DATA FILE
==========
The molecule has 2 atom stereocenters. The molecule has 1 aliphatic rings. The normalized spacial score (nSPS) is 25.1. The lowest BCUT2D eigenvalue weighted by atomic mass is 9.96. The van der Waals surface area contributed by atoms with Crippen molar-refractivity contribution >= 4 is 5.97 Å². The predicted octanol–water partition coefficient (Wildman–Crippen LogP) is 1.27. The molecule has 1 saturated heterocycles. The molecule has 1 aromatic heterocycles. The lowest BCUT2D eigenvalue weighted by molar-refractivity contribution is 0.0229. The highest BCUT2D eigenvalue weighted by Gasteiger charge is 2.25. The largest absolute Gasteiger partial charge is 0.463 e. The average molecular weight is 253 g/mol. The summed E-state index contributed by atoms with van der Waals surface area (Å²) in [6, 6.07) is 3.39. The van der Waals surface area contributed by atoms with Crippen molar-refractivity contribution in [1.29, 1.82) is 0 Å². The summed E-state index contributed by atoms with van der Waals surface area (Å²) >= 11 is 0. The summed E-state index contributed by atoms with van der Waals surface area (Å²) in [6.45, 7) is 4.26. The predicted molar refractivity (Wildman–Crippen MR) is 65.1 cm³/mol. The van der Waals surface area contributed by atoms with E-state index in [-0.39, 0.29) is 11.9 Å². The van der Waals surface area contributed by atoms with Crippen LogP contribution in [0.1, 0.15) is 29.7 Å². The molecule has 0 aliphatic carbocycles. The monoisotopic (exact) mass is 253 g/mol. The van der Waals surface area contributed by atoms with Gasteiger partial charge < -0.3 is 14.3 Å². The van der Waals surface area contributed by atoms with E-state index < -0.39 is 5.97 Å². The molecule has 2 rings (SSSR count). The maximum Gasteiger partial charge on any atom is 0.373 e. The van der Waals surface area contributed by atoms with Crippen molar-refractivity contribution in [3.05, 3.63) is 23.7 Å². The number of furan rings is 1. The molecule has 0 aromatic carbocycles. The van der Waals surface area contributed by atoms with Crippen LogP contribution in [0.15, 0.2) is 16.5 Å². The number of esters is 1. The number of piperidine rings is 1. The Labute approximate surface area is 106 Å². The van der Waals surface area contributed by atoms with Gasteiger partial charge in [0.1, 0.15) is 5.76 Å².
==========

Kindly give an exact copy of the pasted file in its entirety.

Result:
The molecule has 2 atom stereocenters. The molecule has 1 aliphatic rings. The normalized spacial score (nSPS) is 25.1. The lowest BCUT2D eigenvalue weighted by atomic mass is 9.96. The van der Waals surface area contributed by atoms with Crippen molar-refractivity contribution >= 4 is 5.97 Å². The predicted octanol–water partition coefficient (Wildman–Crippen LogP) is 1.27. The molecule has 1 saturated heterocycles. The molecule has 1 aromatic heterocycles. The lowest BCUT2D eigenvalue weighted by molar-refractivity contribution is 0.0229. The highest BCUT2D eigenvalue weighted by Gasteiger charge is 2.25. The largest absolute Gasteiger partial charge is 0.463 e. The average molecular weight is 253 g/mol. The summed E-state index contributed by atoms with van der Waals surface area (Å²) in [6, 6.07) is 3.39. The van der Waals surface area contributed by atoms with Crippen molar-refractivity contribution in [1.29, 1.82) is 0 Å². The summed E-state index contributed by atoms with van der Waals surface area (Å²) >= 11 is 0. The summed E-state index contributed by atoms with van der Waals surface area (Å²) in [6.45, 7) is 4.26. The predicted molar refractivity (Wildman–Crippen MR) is 65.1 cm³/mol. The van der Waals surface area contributed by atoms with E-state index in [-0.39, 0.29) is 11.9 Å². The van der Waals surface area contributed by atoms with Crippen LogP contribution in [0.1, 0.15) is 29.7 Å². The molecule has 0 aliphatic carbocycles. The monoisotopic (exact) mass is 253 g/mol. The van der Waals surface area contributed by atoms with Gasteiger partial charge < -0.3 is 14.3 Å². The van der Waals surface area contributed by atoms with E-state index < -0.39 is 5.97 Å². The molecule has 2 rings (SSSR count). The maximum Gasteiger partial charge on any atom is 0.373 e. The van der Waals surface area contributed by atoms with Crippen molar-refractivity contribution in [3.05, 3.63) is 23.7 Å². The number of furan rings is 1. The molecule has 0 aromatic carbocycles. The van der Waals surface area contributed by atoms with Crippen LogP contribution in [0.15, 0.2) is 16.5 Å². The number of esters is 1. The number of piperidine rings is 1. The Labute approximate surface area is 106 Å². The van der Waals surface area contributed by atoms with Gasteiger partial charge in [0.1, 0.15) is 5.76 Å².